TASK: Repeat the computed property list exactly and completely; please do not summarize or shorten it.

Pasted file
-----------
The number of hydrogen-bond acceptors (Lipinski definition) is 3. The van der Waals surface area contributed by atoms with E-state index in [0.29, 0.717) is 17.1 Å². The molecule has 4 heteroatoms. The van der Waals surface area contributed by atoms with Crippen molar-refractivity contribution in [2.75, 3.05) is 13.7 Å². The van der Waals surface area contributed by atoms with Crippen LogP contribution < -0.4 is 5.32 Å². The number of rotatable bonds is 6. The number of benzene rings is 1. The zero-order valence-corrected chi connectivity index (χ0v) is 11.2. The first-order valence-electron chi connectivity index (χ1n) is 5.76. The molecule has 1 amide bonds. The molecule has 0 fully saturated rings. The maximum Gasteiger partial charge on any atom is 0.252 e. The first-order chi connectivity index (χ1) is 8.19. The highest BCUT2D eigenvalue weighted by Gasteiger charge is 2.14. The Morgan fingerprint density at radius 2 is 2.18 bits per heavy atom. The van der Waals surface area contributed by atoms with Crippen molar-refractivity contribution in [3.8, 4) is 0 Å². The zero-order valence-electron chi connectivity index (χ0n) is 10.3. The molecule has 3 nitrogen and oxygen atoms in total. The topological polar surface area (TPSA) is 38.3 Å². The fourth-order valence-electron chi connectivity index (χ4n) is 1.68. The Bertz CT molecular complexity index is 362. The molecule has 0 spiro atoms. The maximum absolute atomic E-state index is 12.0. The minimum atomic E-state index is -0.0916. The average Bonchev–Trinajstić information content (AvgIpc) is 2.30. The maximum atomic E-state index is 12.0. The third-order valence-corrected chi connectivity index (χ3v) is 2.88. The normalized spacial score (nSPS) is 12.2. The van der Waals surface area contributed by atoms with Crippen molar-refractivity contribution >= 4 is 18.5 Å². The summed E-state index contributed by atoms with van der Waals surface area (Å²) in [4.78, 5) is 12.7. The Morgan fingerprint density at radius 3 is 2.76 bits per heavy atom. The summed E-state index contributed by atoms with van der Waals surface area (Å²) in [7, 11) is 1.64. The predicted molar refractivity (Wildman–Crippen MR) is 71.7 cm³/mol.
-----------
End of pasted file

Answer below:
The number of hydrogen-bond acceptors (Lipinski definition) is 3. The van der Waals surface area contributed by atoms with E-state index in [0.29, 0.717) is 17.1 Å². The molecule has 4 heteroatoms. The van der Waals surface area contributed by atoms with Crippen molar-refractivity contribution in [2.75, 3.05) is 13.7 Å². The van der Waals surface area contributed by atoms with Crippen LogP contribution < -0.4 is 5.32 Å². The number of rotatable bonds is 6. The number of benzene rings is 1. The zero-order valence-corrected chi connectivity index (χ0v) is 11.2. The first-order valence-electron chi connectivity index (χ1n) is 5.76. The molecule has 1 amide bonds. The molecule has 0 fully saturated rings. The maximum Gasteiger partial charge on any atom is 0.252 e. The first-order chi connectivity index (χ1) is 8.19. The highest BCUT2D eigenvalue weighted by Gasteiger charge is 2.14. The Morgan fingerprint density at radius 2 is 2.18 bits per heavy atom. The van der Waals surface area contributed by atoms with Crippen molar-refractivity contribution in [3.8, 4) is 0 Å². The zero-order valence-electron chi connectivity index (χ0n) is 10.3. The molecule has 3 nitrogen and oxygen atoms in total. The topological polar surface area (TPSA) is 38.3 Å². The fourth-order valence-electron chi connectivity index (χ4n) is 1.68. The Bertz CT molecular complexity index is 362. The molecule has 0 spiro atoms. The maximum absolute atomic E-state index is 12.0. The minimum atomic E-state index is -0.0916. The average Bonchev–Trinajstić information content (AvgIpc) is 2.30. The maximum atomic E-state index is 12.0. The third-order valence-corrected chi connectivity index (χ3v) is 2.88. The normalized spacial score (nSPS) is 12.2. The van der Waals surface area contributed by atoms with Crippen molar-refractivity contribution >= 4 is 18.5 Å². The summed E-state index contributed by atoms with van der Waals surface area (Å²) in [4.78, 5) is 12.7. The Morgan fingerprint density at radius 3 is 2.76 bits per heavy atom. The summed E-state index contributed by atoms with van der Waals surface area (Å²) in [7, 11) is 1.64. The predicted molar refractivity (Wildman–Crippen MR) is 71.7 cm³/mol.